I’m starting to spot a theme these days. If I go up to do a BG recce, then it snows. So far I’ve done three, granted they have been in the winter months, but there are plenty of days and weekends that have seen no snow and clear visibility… just not when I’ve been around.
Andy Robinson and I headed up on Friday night – Andy is also taking on and attempt of the BGR this year, and he kindly organised this weekend. Starting at the Grassmere YHA (very impressive I thought and have since become a member) we managed a couple of beers before heading back trying to ignore the weather forecast.
Unfortunately the weather forecast was spot on, so we faced very poor visibility, wet/ boggy grass and high winds. Four of us set off up the very steep sheep trod to Steel Fell from Dunmail; Andy R, Andy… Martin Wilcock and me. Finding the top of Steel fell seemed pretty simple, although it all looked very much the same from then on. I had “virtual Simon” with me as Simon Noble had kindly shared his waypoints for Leg 3 so I was trying to follow and find the little short cuts and trods that he’s found over the years. Unfortunately in poor vis’ it’s very difficult and I found myself head down looking at the watch rather than the path. This was coupled with the two Andy’s knowing pretty much where they were going and thus not convinced by virtual Simon.
The idiot goes solo
We split up slightly and despite not travelling any quicker, I made it to Calf Crag a good few minutes ahead of the other boys – in my mind, virtual Simon ruled the route from then on. Back together as a team we cracked on as I understood it to head to High Raise – leg 3 has a route preference here as both Sergeant Man and High Raise are very close. We ended up splitting up in the poor vis’ and at that point I figured I’d just crack on to High Raise using the GPS and meet the others there.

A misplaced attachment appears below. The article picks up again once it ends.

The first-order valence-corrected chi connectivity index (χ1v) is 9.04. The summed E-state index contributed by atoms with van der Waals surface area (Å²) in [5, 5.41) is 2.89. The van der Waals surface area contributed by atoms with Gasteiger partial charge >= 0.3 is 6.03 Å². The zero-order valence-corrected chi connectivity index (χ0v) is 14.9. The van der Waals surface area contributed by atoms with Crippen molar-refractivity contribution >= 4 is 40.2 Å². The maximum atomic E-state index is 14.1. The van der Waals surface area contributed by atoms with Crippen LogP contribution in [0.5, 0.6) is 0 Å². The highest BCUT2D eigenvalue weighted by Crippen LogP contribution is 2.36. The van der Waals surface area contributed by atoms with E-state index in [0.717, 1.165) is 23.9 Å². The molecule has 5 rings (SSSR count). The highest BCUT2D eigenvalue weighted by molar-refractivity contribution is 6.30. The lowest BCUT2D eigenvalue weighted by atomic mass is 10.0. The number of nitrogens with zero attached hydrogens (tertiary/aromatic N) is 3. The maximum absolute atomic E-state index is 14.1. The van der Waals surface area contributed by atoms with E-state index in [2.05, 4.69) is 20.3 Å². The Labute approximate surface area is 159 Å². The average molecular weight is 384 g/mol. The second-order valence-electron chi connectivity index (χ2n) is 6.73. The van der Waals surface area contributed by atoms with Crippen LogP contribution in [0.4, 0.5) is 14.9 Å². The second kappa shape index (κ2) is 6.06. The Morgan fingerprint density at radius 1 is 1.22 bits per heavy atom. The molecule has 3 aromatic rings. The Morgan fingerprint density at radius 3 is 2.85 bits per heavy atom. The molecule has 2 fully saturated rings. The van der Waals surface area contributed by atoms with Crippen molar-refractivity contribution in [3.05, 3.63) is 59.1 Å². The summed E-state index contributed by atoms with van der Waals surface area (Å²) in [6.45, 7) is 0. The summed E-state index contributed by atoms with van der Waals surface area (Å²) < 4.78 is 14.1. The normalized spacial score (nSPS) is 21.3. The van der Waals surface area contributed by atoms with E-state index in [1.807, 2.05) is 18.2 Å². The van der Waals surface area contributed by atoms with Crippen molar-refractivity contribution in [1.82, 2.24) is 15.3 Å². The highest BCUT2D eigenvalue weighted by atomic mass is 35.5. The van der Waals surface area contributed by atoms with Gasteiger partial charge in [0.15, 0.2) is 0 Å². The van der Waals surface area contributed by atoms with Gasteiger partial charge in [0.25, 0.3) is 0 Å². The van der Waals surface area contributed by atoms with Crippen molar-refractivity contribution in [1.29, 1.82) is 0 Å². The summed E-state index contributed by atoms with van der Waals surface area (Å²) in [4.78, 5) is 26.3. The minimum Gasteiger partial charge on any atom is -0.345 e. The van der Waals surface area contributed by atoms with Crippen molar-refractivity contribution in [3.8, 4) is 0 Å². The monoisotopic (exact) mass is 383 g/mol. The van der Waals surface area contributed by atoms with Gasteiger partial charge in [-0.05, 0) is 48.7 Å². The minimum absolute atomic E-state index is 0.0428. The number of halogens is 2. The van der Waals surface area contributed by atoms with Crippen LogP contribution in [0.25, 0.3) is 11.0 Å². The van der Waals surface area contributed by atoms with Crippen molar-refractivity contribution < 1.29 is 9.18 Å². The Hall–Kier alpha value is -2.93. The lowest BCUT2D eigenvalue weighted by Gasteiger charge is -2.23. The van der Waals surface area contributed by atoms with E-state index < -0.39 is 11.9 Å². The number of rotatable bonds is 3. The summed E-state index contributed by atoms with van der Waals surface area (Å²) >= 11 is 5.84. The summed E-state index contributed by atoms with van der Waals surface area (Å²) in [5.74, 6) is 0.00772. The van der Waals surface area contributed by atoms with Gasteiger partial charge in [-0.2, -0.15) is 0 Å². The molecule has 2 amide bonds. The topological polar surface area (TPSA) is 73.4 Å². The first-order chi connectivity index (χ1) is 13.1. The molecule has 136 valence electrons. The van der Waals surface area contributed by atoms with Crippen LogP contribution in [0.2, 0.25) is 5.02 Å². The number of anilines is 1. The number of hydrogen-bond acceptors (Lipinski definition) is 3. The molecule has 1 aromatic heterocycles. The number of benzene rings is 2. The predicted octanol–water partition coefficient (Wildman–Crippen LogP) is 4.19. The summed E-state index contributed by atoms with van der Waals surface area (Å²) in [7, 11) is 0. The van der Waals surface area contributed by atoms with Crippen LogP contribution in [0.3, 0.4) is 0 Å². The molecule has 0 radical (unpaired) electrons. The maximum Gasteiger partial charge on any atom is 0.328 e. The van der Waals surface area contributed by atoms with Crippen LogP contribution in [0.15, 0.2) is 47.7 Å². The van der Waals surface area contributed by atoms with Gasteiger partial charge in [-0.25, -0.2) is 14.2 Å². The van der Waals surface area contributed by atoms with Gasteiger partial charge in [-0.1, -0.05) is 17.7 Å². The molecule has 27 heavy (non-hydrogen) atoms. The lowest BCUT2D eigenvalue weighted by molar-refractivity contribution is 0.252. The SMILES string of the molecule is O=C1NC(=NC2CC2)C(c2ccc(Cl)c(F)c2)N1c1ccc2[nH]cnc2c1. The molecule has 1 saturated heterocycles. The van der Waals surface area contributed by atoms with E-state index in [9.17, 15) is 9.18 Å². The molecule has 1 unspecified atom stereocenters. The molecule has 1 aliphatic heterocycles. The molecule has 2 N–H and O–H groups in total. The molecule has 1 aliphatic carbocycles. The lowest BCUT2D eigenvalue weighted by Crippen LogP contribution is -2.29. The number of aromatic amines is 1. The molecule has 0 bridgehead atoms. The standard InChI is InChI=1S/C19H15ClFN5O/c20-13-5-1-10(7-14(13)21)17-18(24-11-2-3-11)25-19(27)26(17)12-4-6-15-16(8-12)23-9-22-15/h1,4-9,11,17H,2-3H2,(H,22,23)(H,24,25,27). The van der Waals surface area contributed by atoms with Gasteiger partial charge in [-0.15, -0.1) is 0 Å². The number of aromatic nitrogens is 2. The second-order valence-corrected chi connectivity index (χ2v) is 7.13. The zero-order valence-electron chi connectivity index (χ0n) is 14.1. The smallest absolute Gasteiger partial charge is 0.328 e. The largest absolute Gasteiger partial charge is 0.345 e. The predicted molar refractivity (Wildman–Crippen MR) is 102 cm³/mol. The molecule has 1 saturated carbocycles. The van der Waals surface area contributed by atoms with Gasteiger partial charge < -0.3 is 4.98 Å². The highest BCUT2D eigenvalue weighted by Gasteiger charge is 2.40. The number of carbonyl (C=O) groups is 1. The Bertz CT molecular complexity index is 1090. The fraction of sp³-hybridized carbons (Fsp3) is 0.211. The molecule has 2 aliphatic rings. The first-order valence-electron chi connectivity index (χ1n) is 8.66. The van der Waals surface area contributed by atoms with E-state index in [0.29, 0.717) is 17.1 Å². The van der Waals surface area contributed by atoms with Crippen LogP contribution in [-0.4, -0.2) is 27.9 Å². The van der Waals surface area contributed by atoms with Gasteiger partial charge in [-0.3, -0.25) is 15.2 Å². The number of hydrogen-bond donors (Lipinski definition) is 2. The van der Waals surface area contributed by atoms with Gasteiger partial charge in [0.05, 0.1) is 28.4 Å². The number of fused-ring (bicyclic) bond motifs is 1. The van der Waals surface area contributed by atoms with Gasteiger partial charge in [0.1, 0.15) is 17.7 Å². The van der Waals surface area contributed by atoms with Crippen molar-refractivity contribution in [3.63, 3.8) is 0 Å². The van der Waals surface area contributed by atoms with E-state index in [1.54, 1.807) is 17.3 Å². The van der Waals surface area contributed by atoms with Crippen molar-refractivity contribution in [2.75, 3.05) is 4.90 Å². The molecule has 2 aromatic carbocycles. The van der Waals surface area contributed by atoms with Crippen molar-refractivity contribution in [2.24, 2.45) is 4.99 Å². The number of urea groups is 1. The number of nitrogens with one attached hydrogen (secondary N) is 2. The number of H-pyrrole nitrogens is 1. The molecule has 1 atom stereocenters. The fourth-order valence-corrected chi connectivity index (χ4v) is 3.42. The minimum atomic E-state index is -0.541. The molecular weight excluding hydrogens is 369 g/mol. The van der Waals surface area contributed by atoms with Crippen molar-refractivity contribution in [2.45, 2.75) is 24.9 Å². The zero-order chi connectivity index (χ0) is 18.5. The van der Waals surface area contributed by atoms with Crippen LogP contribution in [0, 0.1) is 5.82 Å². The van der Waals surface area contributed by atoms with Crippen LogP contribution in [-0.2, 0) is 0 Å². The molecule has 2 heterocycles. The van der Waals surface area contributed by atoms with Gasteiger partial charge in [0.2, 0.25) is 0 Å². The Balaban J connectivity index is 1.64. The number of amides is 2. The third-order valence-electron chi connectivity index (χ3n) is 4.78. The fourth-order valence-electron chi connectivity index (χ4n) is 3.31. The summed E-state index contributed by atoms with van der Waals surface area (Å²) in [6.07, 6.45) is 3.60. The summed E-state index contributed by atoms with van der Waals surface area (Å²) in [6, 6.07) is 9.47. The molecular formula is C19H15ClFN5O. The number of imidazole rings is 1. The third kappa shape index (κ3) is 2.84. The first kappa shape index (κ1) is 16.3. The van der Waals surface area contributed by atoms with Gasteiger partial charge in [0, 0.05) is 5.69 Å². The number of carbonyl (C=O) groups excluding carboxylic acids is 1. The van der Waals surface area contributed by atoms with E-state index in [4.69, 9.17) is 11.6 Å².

I must have waited for around 15 minutes with the visibility coming in and out. No sign of them, so I figured they must have gone to Sergeant Man first. I was chilling down in the strong winds and rain/ mist so I had to move. I thought I’d either missed them and was now behind, or I would pass them as I went to Sergeant Man, so I left voice mails and set off. I reached Sergeant man passing two other blatant BG hopefuls and they told me they were ahead. Phew! I was confident I could catch them and it was an opportunity to run some sections at pace and check back after to see if I was going to be quick enough.
Traversing some boggy ground to cut a corner between SM and Thunacar Knott I heard the shouts and saw the Andy’s running across just behind the other two boys. My heart sank as I realised that Martin wasn’t with them. Thankfully he’d not got lost, but unfortunately he’d had to go back. A bug had been going around the family which meant that he was not in a happy place running wise – things were running, but it wasn’t his legs, so a wise retreat and second time drop out for Martin. A real shame, but he’s got his MdS coming up soon, so it’s not worth taking chances. At least his “OMM suit” got an outing – very smart it was too
Back together again we battled the wind and rain to start ticking off the tops. I was blown off my feet on Thunacar Knott and getting to the tops of the Stickles (Pike O’ and Harrison) is frustrating as it feels like one loses so much time picking over the rocks to the summit.
The clag clears… for a second